ASIAN AMERICAN ISSUES
JET LI vs JACKIE CHAN: DUELING IMAGES
n late July 2001 the world's two top martial arts stars announced a deal to co-produce and co-star in an action flick to be filmed in late 2002 for a 2003 release. The question naturally arises: what kind of movie could do justice to two such divergent types? Jackie Chan is a highly acrobatic clown who has built his following on a self-effacing counry bumpkin image. Jet Li is a deadly serious warrior who finds it easier to crack a man's neck than a smile.
Tuesday, Apr 1, 2008, 04:56:25 PM)
Now that both global megastars are releasing big-budget Hollywood films at a breakneck pace for seven-figure salaries, they are the most visible Asians in the American filmgoing consciousness. Whether we Asian Americans like it or not, our image is shaped more by the screen exploits and antics of these two broken-English speaking foreigners than by any dozen Asian American actors. In the filmgoing psyche the sober, chaste and deadly-efficient Chinese cop in Kiss of the Dragon is pitted against the nimble goofball in Rush Hour 2.
Which Hong Kong star is better for the image of Asian Americans?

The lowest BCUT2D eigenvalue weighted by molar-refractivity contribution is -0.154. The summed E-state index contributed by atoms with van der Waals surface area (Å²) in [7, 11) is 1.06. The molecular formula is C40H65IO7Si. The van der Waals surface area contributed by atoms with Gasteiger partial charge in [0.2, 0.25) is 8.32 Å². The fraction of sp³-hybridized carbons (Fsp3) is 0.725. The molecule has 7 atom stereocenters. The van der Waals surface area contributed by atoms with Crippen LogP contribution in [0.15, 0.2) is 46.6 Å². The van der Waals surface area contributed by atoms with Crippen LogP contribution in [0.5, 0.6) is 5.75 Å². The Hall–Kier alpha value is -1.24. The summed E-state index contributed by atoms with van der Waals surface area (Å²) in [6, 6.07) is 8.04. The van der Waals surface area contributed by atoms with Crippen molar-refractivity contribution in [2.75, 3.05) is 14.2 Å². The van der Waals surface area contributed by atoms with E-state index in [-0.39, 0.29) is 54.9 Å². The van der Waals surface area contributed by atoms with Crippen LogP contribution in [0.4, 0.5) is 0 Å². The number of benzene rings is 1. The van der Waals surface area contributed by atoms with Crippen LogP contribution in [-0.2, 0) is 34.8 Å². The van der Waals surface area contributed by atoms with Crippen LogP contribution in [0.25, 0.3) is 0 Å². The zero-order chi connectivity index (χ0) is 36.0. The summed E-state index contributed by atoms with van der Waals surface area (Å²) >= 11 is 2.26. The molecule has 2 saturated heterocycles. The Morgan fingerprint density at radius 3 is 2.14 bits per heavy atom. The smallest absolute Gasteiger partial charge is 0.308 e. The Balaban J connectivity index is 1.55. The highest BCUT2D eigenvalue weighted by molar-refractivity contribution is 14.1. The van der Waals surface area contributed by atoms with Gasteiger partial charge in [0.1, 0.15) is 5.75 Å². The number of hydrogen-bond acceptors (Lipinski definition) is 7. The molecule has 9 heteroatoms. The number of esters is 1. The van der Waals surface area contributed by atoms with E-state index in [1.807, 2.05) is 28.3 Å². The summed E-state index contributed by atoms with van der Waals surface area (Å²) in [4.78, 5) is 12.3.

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WHAT YOU SAY
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Jet Li is a more accurate fighter than any other martial arts fighter in the world except Bruce Lee. Li is faster in his fighting style. But between them jet li would kick Jackie's ass.
Tuesday, March 11, 2003 at 11:16:12 (PST)
Jackie Chan is the best ! Jet Li cant compete with him...hell no. I've never seen Jet Li do any of Jackie's moves, even if Jackie is a clown as u people mentioned in this site. Jackie is way higher then Jet. Say a difference between the sky and the ground.
Thursday, March 06, 2003 at 01:25:04 (PST)
I'm not asian, so maybe my vote doesn't count too much,
but I think both actors image is better for asian americans. See superstars of differing tastes and appeals helps some non asian americans get off the kick, "most asians are all alike, look alike, act alike...etc."
The more flavor's on screen the more growth happens offscreen !!!
Now, if only Stephen Chiau Sing Qi could make his entrance soon...
Friday, February 21, 2003 at 19:40:10 (PST)
I say Jet Li only because he is so sexy. Jet Li has this cute persona and I really, really like him.
Friday, February 21, 2003 at 14:28:48 (PST)
I think jet li would be better because jackie chan is always doing the same things in every movie.
Friday, January 10, 2003 at 19:51:09 (PST)
"I would rather EVERY asian be a martial artists with a real skill, talent, philosophy to inspire others than a bland little hollywood BARBIE or KEN to show others how to look pretty."
I do see what you're saying. But that would simply rephrase my question to "why is martial-arts the ONLY skill that can popularize asians?" For the record, I too, am one who's against bland, superficial values and appreciate true values beyond the surface.